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Publicity Image Wheaton College Fair Use
It’s the “Evangelical Harvard,” and it’s made the national news for trying to fire a politics professor who said that Christians and Muslims worship the same God. An outsider can’t judge what’s actually happening between Wheaton College and Larcyia Hawkins, but one can say the internal controversy over what the school believes shows Evangelicals turning into Catholics, or at least finding that to live in the world requires operating as the Catholic Church operates.
The college accused Hawkins of violating its “theological positions.” Fair enough, you might say. A college can decide what beliefs it holds as a body and require its faculty in which to agree. Would that more Catholic colleges were so careful with their faculty’s religious commitments. If a professor changes his mind, as people do, the college can ask him to move on and force him to if he doesn’t on his own.
But the college is charging Hawkins with holding a view that is not part of the “Statement of Faith” the faculty must sign every year. It is not an obvious implication of that Statement, a very detailed one that incorporates the Nicene Creed with Evangelical distinctives. One of the country’s leading Evangelical theologians, writing in Evangelicalism’s main magazine, Christianity Today, wrote 13 years ago, “Is the Father of Jesus the God of Muhammad? The answer is surely yes and no.” Hawkins seems to have said more or less the same thing.
Evangelicalism has insisted on a faith based on what the Bible clearly says, which everyone can see for himself if he looks and which settles all important questions. It’s a charming ideal. It just doesn’t work in practice. The Church insists on an elaborate structure of doctrines and a living voice to interpret them. She’s also happy to leave many questions open — not saying they can’t be answered but that the Church doesn’t yet have an answer. The exact status of Islam, beyond Lumen Gentium’s “together with us they adore the one, merciful God, mankind’s judge on the last day,” seems to be one of these.
This is the way things work, something God presumably understood when he created his Church. He created her to live in history. Questions come up that the existing statements don’t answer, and someone with authority has to answer them, at which point the Church adds the answers to the existing statements, or else the authority decides they’re not yet answerable and the discussion continues. We have the Scriptures, of course, like our friends the Evangelicals, but also a 2865-point Catechism and a living Magisterial voice to examine all the many questions the Christians living in the world have to answer.
I saw the same thing as is happening at Wheaton years ago at the annual meeting of the Evangelical Theological Society, which I attended a few months after my family had entered the Church. The leadership was arguing that several members had violated the group’s very minimal statement of faith. Having heard two of the men being essentially charged with heresy, I thought they clearly proved themselves in conformity with the statement as written.
To argue that they were not in conformity, the leadership had to insist on beliefs the statement of faith didn’t cover (a Catechism of the Evangelical Church, in effect) and on the authority of certain senior members to say what the ETS actually believed (a living Magisterium, in effect). It was the only way they could make their case, and their case may well have been true to what Evangelicals as a whole held. But to make it they had to leave the oft-trumpeted simplicity of Evangelicalism for something like Catholicism.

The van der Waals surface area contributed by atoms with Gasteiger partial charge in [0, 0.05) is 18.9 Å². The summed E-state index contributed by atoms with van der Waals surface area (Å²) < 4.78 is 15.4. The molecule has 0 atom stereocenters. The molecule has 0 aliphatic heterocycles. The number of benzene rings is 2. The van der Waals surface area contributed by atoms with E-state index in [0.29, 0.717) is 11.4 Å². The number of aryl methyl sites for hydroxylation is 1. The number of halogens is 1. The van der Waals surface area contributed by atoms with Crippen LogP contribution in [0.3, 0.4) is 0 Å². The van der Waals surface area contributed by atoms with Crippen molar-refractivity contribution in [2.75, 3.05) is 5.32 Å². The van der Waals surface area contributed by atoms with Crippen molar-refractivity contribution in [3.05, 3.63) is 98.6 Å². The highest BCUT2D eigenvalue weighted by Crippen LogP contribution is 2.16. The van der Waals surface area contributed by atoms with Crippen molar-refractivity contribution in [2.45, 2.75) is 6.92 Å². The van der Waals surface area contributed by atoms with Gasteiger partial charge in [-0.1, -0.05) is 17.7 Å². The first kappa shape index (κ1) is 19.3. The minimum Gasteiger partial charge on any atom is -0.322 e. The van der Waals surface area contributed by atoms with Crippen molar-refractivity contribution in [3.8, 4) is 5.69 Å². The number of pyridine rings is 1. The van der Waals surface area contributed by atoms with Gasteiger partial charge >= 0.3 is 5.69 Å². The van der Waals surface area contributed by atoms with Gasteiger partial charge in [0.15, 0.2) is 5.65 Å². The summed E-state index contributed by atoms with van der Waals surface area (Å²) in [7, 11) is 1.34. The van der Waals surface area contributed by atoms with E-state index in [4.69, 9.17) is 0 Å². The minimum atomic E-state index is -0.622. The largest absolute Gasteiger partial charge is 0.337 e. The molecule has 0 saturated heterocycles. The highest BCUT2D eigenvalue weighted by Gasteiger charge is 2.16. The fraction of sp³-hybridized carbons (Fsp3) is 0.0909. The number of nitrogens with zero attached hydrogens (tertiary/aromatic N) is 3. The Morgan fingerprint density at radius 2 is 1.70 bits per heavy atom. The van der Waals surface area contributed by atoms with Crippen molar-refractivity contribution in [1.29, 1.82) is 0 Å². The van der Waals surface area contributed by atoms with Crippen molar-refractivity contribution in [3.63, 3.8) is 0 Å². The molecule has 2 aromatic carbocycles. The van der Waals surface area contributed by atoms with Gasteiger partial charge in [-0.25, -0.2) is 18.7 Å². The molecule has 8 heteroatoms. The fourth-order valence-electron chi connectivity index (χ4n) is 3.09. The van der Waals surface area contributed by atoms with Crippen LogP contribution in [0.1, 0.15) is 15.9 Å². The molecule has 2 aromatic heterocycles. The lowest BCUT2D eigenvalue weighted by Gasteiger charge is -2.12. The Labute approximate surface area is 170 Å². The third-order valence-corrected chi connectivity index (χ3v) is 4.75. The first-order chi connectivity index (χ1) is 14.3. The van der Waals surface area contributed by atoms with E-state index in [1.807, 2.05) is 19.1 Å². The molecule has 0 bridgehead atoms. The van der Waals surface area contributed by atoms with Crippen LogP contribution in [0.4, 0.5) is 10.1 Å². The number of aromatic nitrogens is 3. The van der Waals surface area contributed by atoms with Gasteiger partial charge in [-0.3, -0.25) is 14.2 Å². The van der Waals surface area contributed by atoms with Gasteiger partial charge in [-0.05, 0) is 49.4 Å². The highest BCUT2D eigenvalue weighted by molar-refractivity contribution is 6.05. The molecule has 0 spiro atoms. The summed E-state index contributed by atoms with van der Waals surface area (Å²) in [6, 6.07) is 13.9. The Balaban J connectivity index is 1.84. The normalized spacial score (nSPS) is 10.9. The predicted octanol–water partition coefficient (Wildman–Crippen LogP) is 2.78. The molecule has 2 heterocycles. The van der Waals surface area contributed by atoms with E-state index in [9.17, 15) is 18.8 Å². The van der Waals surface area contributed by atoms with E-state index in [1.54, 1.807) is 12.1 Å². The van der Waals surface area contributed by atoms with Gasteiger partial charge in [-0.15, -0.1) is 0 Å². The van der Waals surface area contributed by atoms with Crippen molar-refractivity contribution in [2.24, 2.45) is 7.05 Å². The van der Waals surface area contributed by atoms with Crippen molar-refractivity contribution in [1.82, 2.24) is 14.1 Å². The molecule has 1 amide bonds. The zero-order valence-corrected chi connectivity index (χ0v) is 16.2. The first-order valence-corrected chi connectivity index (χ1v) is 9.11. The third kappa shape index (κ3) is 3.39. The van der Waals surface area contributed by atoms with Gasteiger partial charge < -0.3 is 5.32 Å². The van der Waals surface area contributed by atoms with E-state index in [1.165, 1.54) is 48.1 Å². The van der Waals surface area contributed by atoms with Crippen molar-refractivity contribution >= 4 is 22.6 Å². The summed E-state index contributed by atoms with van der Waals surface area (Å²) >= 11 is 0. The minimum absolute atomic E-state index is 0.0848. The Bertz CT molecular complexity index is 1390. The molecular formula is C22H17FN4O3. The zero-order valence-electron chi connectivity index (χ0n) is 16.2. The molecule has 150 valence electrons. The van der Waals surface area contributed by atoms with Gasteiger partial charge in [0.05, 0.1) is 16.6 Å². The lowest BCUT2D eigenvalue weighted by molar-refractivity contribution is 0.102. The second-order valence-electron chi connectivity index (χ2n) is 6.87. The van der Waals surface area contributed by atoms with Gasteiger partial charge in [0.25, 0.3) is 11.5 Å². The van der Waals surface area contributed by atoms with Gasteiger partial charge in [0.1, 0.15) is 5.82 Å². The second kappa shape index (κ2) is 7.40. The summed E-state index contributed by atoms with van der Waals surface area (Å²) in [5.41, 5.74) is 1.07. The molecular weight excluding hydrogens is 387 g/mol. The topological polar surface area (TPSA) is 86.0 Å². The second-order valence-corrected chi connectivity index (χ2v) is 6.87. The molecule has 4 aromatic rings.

Chesterton got at this in Orthodoxy. He was speaking of people who talk dreamily about the spirit of Christianity but dislike the practice of Christianity — the people who love Jesus and despise St. Paul, for example — but it applies to our friends who believe Christianity a simple operation. “This is why the faith has that elaboration of doctrines and details which so much distresses those who admire Christianity without believing in it,” he wrote.
When once one believes in a creed, one is proud of its complexity, as scientists are proud of the complexity of science. It shows how rich it is in discoveries. If it is right at all, it is a compliment to say that it’s elaborately right. A stick might fit a hole or a stone a hollow by accident. But a key and a lock are both complex. And if a key fits a lock, you know it is the right key.
I have seen the look on friends’ faces when they’ve asked what the Church believes, and I showed them the Catechism. It’s a very fat book. They were hoping for something shorter. You can imagine their faces if I also showed them the documents of the Second Vatican Council, another fat book, and the documents of preceding councils, an even fatter book, and collections of papal encyclicals, a whole set of fat books, and all the lesser but still significant homilies and statements.
Intimidating, yes, but an argument for the Church as the living voice of God through history. The Church deals with problems as they come up and answers them with authority (or leaves them open with authority). It’s the only way a religious body can remain faithful to its founding and maintain its identity. As one of the bouncy modern hymns might put it, though I’ve never heard one do this, our God is a practical God. Hence that elaboration of doctrines and details.
David Mills, former executive editor of First Things, is a senior editor of The Stream, editorial director for Ethika Politika and columnist for several Catholic publications. His latest book is Discovering Mary. Follow him on Twitter @DavidMillsWrtng.